Collaborative law is a relatively new form of ADR used very successfully in the area of Family Law. The cornerstone of collaborative law is that the lawyer/client retainer agreement specifies that the lawyer/client relationship is restricted to the collaborative process and is automatically terminated if the matter is taken to Court by either party to the process. It is a condition that prevents the lawyers involved in the collaborative process, or any member of their firm, from acting for either party in the event that either party withdraws from the collaborative process and pursues formal litigation.

Collaborative law is different from mediation in that the parties and their specialist lawyers work together from the outset through a series of four-way meetings to explore resolution of the dispute. The sole aim of the negotiation process is problem solving rather than constructing a case or maintaining an adversarial position.

The lawyers are engaged as facilitators to assist the parties to try and understand each other, the legal and factual issues involved, and attempt to achieve the originally intended contractual outcomes by exploring a range of potential solutions. The lawyers and project participants together are all responsible for gathering information, facts and opinions and exploring possible solutions that are future focussed and ultimately acceptable to both of the disputing parties.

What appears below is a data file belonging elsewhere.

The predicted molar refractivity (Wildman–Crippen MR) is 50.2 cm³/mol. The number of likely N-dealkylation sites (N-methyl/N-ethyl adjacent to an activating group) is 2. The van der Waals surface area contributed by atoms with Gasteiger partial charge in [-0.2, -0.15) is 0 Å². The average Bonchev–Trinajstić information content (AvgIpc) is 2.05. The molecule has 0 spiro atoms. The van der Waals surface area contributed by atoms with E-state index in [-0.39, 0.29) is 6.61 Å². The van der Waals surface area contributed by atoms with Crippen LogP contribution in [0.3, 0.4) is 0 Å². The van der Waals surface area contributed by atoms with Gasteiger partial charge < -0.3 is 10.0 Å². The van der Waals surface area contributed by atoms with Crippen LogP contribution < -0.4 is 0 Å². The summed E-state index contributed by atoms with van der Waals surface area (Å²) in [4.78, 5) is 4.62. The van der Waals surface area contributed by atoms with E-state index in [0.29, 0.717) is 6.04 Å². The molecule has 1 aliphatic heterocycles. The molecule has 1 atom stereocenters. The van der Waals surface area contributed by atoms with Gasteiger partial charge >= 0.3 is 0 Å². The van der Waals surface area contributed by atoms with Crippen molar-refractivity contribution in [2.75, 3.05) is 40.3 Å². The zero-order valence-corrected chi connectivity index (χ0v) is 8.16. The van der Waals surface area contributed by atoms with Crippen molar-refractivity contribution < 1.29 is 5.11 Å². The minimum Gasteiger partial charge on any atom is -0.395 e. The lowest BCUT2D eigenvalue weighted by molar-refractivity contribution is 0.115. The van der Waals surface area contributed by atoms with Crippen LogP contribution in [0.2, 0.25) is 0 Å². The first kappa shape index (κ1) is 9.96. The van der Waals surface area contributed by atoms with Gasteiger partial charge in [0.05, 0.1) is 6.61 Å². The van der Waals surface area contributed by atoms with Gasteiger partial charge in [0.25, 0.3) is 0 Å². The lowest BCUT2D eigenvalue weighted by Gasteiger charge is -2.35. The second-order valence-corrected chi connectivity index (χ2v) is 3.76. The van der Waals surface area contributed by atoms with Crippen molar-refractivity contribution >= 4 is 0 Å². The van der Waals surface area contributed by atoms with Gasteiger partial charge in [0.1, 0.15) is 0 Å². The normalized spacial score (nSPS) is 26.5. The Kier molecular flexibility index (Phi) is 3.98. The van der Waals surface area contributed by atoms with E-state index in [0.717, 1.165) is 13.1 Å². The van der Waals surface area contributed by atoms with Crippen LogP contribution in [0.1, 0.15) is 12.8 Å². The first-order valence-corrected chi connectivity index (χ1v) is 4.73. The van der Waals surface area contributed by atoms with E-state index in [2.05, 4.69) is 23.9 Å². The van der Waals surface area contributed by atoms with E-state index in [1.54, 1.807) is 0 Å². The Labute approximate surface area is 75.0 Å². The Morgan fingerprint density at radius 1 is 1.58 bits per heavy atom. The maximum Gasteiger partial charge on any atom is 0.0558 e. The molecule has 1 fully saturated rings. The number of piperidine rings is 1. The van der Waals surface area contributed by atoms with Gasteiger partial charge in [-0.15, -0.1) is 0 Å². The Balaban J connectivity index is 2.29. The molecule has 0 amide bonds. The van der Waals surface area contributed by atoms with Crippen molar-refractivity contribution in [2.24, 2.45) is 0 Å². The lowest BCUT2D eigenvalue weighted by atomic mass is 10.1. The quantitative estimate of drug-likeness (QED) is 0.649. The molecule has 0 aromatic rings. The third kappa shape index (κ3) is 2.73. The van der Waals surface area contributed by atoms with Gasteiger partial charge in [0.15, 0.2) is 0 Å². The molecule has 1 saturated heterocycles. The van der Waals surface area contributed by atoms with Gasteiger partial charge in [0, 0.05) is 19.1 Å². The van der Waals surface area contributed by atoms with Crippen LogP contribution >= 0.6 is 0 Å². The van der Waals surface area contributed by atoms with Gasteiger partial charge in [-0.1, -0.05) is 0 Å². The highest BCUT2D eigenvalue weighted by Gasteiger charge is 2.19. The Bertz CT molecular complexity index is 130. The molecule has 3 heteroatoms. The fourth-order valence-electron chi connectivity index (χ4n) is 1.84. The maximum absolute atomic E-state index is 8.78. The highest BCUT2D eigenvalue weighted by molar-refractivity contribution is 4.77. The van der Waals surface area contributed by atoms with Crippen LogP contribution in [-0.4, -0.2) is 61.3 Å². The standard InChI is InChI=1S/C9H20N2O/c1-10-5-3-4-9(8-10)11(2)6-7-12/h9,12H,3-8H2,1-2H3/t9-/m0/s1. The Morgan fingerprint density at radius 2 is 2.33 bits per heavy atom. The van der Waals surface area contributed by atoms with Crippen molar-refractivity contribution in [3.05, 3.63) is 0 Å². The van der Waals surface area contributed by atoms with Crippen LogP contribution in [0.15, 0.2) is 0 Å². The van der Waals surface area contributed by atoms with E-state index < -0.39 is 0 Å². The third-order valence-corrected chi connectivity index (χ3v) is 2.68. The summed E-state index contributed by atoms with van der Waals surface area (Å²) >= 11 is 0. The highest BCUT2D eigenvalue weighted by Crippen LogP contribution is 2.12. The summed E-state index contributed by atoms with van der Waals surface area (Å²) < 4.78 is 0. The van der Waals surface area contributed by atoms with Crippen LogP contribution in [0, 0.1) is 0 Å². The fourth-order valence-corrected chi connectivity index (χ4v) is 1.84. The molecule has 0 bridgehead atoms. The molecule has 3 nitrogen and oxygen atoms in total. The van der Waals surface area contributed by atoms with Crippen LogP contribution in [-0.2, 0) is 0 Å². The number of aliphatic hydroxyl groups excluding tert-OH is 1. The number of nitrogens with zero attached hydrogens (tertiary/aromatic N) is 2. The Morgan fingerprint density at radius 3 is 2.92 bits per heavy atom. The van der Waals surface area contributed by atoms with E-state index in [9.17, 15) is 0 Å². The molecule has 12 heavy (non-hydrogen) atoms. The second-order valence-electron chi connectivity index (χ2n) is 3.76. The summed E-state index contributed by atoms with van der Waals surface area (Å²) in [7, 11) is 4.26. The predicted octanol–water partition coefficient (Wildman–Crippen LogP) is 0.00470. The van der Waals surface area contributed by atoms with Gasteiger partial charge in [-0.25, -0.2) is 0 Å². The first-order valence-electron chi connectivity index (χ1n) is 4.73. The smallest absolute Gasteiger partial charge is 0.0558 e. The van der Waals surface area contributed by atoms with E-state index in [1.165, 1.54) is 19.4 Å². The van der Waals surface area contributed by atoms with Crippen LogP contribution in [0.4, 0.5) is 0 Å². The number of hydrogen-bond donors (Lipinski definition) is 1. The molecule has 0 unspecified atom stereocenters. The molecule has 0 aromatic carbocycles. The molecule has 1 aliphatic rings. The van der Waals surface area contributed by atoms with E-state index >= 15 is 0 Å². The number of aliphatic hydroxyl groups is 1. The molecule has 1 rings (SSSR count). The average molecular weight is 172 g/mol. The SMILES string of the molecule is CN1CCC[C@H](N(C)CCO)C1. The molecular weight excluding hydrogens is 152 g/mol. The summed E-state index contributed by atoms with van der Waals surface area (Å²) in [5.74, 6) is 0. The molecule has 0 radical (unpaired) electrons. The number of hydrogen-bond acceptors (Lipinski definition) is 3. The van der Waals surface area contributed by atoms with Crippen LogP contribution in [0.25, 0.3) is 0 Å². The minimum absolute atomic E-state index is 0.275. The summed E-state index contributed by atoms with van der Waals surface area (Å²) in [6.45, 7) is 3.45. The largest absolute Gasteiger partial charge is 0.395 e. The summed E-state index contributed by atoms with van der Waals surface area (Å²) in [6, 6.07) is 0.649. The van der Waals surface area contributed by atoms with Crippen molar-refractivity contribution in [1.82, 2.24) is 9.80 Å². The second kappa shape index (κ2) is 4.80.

Much is derived from the parties' commitment to the collaborative process as participation in the process itself encourages the culture of cooperation, open communication and a team environment. The aim is that the parties themselves work to best achieve the originally intended contract outcomes. The process is managed primarily by the lawyers as facilitators which has the benefit of taking the pressure off the project participants.

Negotiations are generally carried out in meetings attended by the disputing parties and their respective lawyers, constituting the 'settlement team'. The process allows for the settlement team to engage experts such as consultants and engineers to assist in better defining the issues in dispute. The experts engaged work impartially as part of the settlement team to help the parties make decisions on an informed basis.